Jesse Eisenberg Jesse Eisenberg, Actor: The Social Network. The film as a film is one of the best of David Fincher but the universe it explores gave the chills. . From a structural standpoint it employs a very effective use of a framing device? It's difficult to say where 'Social Network' will stand when we look back on Finchers body of work but one things for sure, if it isn't seen as one of his truly great masterpieces then he is sure to become one of, if not the most powerful director in the industry for years to come. All of the themes mentioned above are universal and can be applied to a number of fantastic films and works of fiction over the centuries, and that, I think, is the greatest achievement of the film. His father, Barry Eisenberg, ran a hospital before moving on to become a college professor. Despite seeming to be a departure for Fincher in terms of content and subject matter? Why would David Fincher and Aaron Sorkin possibly be interested in the story of the founding of Facebook? Stripping away his signature goofiness and neurosis, Eisenberg plays Zuckerberg as a cold, calculated and determined genius who knows what he wants, is very confident and forward-looking and will stop at nothing to get it.
He's made a film about facebook? Sorkin's script is also an impeccable achievement and showcases, once again just what a genius this man really is. His counter in the film is Saverin, played brilliantly by Andrew Garfield, a name we will be hearing a lot more of of in the next few years: Saverin is a far more sympathetic character, more warm and inviting? A world approaching its end, fast. The casting of the film is quite a departure for Fincher, who has enough clout to gather the biggest names working in the business. However, no matter how good he was in those previous films, none of his previous performances compare to his amazing achievement on this film. I couldn't detect their soul or any evidence of its existence. Based on the book The Accidental Billionaires.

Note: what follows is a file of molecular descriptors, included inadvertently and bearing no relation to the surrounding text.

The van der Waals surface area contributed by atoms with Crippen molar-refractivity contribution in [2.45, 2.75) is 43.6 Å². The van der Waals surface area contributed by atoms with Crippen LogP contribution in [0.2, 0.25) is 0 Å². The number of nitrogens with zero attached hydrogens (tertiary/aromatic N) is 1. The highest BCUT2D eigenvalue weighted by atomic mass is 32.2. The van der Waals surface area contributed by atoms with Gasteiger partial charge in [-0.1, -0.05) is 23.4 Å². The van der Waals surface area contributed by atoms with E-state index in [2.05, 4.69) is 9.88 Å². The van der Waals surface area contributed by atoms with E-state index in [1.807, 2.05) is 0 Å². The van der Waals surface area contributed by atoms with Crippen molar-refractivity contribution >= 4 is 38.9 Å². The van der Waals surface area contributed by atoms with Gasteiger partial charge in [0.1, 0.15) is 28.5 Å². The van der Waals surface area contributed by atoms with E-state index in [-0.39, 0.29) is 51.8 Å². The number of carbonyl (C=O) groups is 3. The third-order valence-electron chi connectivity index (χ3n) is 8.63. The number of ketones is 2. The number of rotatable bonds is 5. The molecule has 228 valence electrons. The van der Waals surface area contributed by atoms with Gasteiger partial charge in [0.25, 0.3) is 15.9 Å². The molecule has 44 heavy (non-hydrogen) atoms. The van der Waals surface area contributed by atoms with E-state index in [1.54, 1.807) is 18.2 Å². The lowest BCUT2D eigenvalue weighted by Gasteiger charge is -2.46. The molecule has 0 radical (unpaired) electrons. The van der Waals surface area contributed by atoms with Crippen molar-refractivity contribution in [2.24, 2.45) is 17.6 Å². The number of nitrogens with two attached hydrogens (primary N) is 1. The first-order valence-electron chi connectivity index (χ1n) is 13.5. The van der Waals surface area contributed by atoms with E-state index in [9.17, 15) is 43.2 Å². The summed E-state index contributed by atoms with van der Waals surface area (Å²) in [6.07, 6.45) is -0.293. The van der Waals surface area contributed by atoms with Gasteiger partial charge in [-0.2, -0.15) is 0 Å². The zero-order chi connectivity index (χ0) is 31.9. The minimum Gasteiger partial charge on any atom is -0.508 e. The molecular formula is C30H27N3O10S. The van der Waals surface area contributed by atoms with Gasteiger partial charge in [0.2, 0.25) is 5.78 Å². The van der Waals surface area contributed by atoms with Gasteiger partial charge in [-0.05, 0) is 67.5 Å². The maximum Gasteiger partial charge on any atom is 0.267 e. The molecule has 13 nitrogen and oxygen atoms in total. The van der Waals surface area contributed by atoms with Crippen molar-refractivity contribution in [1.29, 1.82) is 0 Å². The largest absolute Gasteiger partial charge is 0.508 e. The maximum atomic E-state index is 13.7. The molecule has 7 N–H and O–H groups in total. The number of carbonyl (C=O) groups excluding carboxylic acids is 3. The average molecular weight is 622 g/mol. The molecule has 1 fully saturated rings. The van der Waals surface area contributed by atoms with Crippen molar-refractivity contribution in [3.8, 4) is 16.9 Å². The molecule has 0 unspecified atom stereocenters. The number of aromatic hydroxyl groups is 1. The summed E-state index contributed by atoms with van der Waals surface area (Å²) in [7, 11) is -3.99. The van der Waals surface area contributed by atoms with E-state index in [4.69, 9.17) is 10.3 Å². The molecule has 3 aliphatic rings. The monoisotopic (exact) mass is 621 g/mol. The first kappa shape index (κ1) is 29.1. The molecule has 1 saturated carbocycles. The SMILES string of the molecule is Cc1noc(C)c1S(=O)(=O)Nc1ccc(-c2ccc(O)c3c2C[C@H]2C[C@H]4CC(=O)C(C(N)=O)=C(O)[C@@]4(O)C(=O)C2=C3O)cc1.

He attended East Brunswick High School, but he didn't really enjoy school. Profit is the name of the game and the ideas come out of boredom of longings to get laid. The cinematography is absolutely gorgeous? Enjoy Good seeders and leachers for free. Jesse Eisenberg is chillingly perfect as the humanoid that started it all - or did he? I saw this characters as aliens of sorts. Six years later, he is one of the youngest billionaires ever, but Zuckerberg finds that his unprecedented success leads to both personal and legal complications when he ends up on the receiving end of two lawsuits, one involving his former friend Andrew Garfield. Drama On a fall night in 2003, Harvard undergrad and computer programming genius Mark Zuckerberg sits down at his computer and heatedly begins working on a new idea. Yes this is a good drama but I can't see why the critics have rated this so highly.